Autumn temps are perfect for outdoor activities
Linda Watson is measured in her responses to a reporter about what she thinks of merit pay, No Child Left Behind and her connection to school board president Katherine Mitchell.
But meeting with teachers at Rockefeller Elementary recently to hand out Teacher Advancement Program checks, she is effusive, familiar and teacherly at once. “Why am I here?” she asks rhetorically, and then congratulates the school for coming off the school improvement list. She'd like to see more schools come off the list. “I can't do a holy dance” to make it happen she says. “I can drop it like it's hot, but I can't do a holy dance.”
It is hot, the doings in the Little Rock School District these days, with the school board divided along racial lines, and Watson, successor to the fired superintendent Roy Brooks, is a big question mark. Will she do the bidding of Mitchell, who was instrumental in forcing out Brooks over the objections of the white members of the black-majority board? Or will she take her leadership cues from all the members of the board? What does it mean that her brother donated $1,000 to the campaign of board incumbent Micheal Daugherty, who faces a white candidate, Anna Swaim, in a runoff Tuesday?
Here's what Watson says: She knows Mitchell, yes. “I'll let people draw their own conclusions” on whether that friendship will shape her superintendency. The board, she says, is made up of “seven great people,” who are “not as divided as they appear. It's a thankless job ... whatever is going on I believe they're going to work it out.” And she is not her brother's keeper: “I am Dr. Linda Watson and he is Dr. Maurice Watson.” Furthermore, she said, “I am going to work with whomever's in the seat.”
Watson, 54, was chosen from within the district — she's been the head of the student discipline office for the past decade and a district employee for 15 years — to act as interim superintendent by a rare unanimous vote of the board. There was quibbling over her pay — $167,900 with a $20,000 annuity for the year — at an August meeting, but the board member who complained the loudest, Baker Kurrus, called on her the next day to “make very clear to her that I was supportive. It was a constructive, positive meeting,” he said.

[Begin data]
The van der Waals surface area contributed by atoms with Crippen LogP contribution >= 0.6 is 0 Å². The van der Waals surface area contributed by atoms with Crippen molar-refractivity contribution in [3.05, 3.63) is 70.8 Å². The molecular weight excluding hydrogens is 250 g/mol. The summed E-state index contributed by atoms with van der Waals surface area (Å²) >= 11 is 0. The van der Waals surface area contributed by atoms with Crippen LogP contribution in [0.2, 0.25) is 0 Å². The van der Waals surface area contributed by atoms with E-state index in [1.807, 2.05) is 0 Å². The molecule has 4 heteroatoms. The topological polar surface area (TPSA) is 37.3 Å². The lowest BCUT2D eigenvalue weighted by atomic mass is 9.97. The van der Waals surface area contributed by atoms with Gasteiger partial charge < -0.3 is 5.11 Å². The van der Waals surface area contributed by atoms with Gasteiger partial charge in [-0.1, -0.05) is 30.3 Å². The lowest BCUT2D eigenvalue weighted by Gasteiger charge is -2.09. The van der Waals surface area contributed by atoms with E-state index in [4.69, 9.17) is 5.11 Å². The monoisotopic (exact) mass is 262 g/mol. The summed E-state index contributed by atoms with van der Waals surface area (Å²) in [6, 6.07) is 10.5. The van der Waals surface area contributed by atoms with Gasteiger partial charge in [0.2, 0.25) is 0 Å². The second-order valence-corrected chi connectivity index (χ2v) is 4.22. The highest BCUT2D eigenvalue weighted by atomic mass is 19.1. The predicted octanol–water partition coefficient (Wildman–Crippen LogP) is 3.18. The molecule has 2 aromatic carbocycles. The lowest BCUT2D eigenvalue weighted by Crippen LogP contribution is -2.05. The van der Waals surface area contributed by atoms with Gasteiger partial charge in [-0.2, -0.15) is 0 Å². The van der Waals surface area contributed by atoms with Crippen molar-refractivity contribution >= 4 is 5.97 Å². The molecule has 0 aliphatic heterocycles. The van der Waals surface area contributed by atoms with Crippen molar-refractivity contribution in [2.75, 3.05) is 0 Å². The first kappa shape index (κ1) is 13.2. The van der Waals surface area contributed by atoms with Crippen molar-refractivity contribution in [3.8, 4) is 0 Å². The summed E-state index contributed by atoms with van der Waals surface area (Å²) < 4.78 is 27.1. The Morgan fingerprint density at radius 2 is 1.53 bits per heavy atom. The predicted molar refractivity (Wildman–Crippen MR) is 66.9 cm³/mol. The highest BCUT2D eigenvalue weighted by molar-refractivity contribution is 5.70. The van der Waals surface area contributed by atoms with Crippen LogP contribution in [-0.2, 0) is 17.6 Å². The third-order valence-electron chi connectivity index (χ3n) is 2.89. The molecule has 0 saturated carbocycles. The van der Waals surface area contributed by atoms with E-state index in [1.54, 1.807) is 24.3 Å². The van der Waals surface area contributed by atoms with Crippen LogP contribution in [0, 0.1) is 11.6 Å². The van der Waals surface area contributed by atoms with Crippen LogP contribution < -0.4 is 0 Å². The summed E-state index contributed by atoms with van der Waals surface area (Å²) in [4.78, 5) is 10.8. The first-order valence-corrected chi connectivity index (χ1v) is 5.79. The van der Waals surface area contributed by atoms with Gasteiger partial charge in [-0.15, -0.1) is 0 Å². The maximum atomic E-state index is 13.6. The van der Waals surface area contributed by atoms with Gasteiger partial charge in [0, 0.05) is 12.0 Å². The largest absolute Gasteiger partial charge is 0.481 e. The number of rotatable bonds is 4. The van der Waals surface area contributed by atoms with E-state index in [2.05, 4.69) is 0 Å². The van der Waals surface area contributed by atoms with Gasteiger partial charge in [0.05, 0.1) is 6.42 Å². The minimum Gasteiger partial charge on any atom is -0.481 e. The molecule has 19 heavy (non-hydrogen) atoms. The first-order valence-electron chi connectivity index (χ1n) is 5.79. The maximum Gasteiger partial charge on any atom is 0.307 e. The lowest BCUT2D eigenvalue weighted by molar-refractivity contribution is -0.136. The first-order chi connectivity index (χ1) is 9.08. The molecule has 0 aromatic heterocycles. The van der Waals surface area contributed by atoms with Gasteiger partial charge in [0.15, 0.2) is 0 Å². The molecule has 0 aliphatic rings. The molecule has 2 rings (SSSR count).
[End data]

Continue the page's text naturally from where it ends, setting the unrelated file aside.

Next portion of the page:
Watson said she doesn't plan to turn the district upside down — “It wouldn't be wise for me to make wholesale changes” — but she sounds like someone out to prove that a district employee deserves a chance at the top. When the board gave her the interim position, “it was an opportunity to see if a home-grown person could do the job,” she said.
Watson does have an agenda: She has asked the Planning, Research and Evaluation Department to look at which programs are producing the best educational results. Stephens Elementary's experiment with reducing teacher-pupil ratios has paid off, she said, as has Reading Recovery, a literacy program for grades K-3. She's interested in finding ways to spread those programs around.
The goal of the federal No Child Left Behind law, which requires testing and punishes schools that don't achieve what's called “adequate yearly progress” by putting them on an “improvement list,” is a “lofty” one, Watson said, but one that would be easier to achieve had federal dollars been allocated. She is not an enemy of testing, however.
He's a monster with monsters who aid his unholy lust